Paxos is seeking to modernize the equities settlement process using a regulator-approved blockchain process.
The U.S. Securities and Exchange Commission (SEC) granted Paxos Trust Company no-action relief Monday to settle equity securities trades on a blockchain platform for broker-dealers. Paxos announced that Credit Suisse and Société Générale would be the first two companies to utilize the new Paxos Settlement Service, which would operate on a private and permissioned network.
As envisioned, the service will let two parties bilaterally settle securities trades directly with each other. Monday’s announcement marks the first regulated platform for such trades, and should be more efficient than the existing legacy system.
Paxos has been working on the service for more than two years, said Melayna Ingram, Paxos’ head of securities products and the product director for the service.
While Paxos has similarly been working with the SEC for some 18 months, the company only began working on the no-action letter itself about six months ago, she told CoinDesk. The no-action relief will allow Paxos to operate its service within strict limitations so as to protect other market participants.
“Paxos is using this no-action relief [as an] opportunity to launch this product [and] as a chance to both validate our understanding of the way that the product works and what the participants will need from us as well as the market appetite,” Ingram said.
The new service provides companies a method for settling equities “in a space where there’s been nothing new for close to 50 years,” Ingram said. The long-term vision for the company is to modernize the settlement process, she explained, adding:
“The front office and trading has had a ton of improvements in speed and the level of sophistication and the back office has largely gotten left by the wayside and so this is really this is I think a very meaningful step for the industry in … making the back office aligned with the front office and then ultimately driving a path for firms to perform digital transformation of their back office and operations.”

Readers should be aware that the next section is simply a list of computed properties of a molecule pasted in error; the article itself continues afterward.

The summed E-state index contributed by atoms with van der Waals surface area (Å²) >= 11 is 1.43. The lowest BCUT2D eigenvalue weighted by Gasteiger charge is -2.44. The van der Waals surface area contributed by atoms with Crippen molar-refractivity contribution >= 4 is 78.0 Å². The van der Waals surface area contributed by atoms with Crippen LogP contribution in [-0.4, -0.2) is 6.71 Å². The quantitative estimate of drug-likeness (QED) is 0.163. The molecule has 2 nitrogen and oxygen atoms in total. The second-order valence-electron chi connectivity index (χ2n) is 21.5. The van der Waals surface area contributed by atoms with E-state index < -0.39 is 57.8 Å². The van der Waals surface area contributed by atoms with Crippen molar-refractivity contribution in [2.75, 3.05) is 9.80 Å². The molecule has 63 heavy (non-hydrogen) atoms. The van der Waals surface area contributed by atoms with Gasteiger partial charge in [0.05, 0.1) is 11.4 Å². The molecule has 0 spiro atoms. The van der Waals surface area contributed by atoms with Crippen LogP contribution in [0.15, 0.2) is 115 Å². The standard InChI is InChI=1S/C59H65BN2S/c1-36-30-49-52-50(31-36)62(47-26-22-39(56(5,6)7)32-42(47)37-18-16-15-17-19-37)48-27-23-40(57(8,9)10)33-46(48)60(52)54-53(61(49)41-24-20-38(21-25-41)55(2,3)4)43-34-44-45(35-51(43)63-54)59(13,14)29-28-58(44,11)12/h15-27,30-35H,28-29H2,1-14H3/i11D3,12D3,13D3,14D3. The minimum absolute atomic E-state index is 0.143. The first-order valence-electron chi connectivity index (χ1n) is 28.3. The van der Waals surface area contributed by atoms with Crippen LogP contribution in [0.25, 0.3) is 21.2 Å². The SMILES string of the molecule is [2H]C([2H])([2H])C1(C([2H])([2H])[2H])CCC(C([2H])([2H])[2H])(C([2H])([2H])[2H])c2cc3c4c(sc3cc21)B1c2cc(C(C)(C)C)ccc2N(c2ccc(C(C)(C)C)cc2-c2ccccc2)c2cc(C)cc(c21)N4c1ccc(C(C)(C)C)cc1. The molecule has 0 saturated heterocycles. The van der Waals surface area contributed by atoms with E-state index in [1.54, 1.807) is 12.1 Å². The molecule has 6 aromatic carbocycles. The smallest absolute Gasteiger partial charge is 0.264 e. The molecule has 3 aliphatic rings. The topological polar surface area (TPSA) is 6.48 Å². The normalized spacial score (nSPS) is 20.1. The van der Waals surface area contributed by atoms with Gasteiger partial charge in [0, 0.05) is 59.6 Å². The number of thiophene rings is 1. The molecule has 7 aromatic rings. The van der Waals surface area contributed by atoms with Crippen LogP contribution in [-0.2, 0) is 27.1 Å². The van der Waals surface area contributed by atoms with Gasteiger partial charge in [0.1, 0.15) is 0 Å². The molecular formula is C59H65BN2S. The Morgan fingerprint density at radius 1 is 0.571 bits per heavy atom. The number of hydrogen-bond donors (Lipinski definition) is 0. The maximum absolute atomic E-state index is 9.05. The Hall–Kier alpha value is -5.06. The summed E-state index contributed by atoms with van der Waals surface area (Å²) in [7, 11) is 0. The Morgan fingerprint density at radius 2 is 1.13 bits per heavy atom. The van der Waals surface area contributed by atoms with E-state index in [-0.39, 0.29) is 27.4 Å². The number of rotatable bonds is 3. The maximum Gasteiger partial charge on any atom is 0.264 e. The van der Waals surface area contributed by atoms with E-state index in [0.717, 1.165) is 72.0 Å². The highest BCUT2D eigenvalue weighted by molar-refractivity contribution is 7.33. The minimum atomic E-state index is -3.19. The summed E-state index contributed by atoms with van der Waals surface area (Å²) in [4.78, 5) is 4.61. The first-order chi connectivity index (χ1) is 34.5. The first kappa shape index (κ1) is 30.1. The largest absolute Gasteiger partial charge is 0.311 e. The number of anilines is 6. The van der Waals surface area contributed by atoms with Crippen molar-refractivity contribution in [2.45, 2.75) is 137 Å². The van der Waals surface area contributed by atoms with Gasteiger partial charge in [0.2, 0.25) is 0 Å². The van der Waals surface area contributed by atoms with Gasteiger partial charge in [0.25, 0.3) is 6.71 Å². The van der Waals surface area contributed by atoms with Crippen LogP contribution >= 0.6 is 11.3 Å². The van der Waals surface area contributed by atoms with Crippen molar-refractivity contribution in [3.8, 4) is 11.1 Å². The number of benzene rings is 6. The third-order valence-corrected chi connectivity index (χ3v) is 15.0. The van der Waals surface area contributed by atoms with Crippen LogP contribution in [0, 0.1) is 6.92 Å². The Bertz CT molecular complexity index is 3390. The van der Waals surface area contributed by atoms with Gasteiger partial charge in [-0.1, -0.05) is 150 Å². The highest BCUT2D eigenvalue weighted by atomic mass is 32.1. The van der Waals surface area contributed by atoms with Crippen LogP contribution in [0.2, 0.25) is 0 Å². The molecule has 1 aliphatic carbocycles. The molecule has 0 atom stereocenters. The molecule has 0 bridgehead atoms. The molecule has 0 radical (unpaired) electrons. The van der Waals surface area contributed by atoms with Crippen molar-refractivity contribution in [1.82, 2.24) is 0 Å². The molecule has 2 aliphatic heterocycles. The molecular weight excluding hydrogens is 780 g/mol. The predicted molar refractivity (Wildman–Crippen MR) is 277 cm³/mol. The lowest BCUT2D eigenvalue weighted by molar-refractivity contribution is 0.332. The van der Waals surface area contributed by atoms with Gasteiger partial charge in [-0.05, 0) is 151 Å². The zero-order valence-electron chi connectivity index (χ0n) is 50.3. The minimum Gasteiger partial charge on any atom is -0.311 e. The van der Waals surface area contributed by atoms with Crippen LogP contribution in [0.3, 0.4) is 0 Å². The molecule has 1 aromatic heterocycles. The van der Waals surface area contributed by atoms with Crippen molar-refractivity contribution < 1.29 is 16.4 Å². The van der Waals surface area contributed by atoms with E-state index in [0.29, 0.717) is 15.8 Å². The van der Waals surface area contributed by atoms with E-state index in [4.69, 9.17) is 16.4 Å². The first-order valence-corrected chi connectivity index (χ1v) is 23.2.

The company will begin by settling U.S.-listed equities, said Paxos CEO and co-founder Charles Cascarilla. He added in a statement that the equities space is facing “unprecedented consolidation and economic pressures,” forcing the overall market infrastructure to modernize.
Ingram told CoinDesk that the company had been working with Credit Suisse and Société Générale through most of the past two years to design the product and determine how best to bring it live.
“They had given us lots of meaningful feedback, and they were able to step forward and work with us to become the first [few] early adopters,” she said.
Paxos has also reached out to a number of other companies. Now that Paxos has secured its no-action relief, Ingram expects that other potential participants will finalize their own decision-making processes on whether to sign on.
Credit Suisse head of digital asset markets Emmanuel Aidoo said in a statement that his company was “committed” to looking into new applications for blockchain technology to improve both Credit Suisse’s business as well as the customer experience.
SocGen COO Jeffrey Rosen added that by acting as an early adopter, “we will be able to tailor the system to our needs and introduce a technology that can positively impact our cost structure in both the immediate and long-term.”
“We believe the process of securities settlement can be greatly optimized using blockchain, and with Paxos Settlement Service we will benefit from these efficiencies first hand. We see this as a significant and important milestone in our Digital Asset Markets strategy and foresee opportunities to leverage this product across numerous asset classes in the future.”
Launching the Paxos Settlement Service allows the company to demonstrate how the company can combine digital assets with the securities space.
What’s more, “we’re doing so in a regulated way,” she said. “It was very important to us and it obviously took a lot of time and energy but it’s very meaningful for us and and we can work with the SEC’s approval.”
Indeed, the SEC may be looking for “meaningful improvements” from technologies in the U.S. securities market, she said. That being said, the SEC is still a government agency with a process that it needs to follow.
“So long as we see that validation we will pursue steps to … put ourselves under a regulatory status to do this business without the restrictions that the no-action letter presents,” she said.
Monday’s letter is the third granted by the SEC this year to a crypto company, and the first approving equities settlement. The regulator has previously granted Turnkey Jets and Pocketful of Quarters no-action relief to initiate token sales, provided those companies abided by stringent restrictions.
Charles Cascarilla image via CoinDesk archives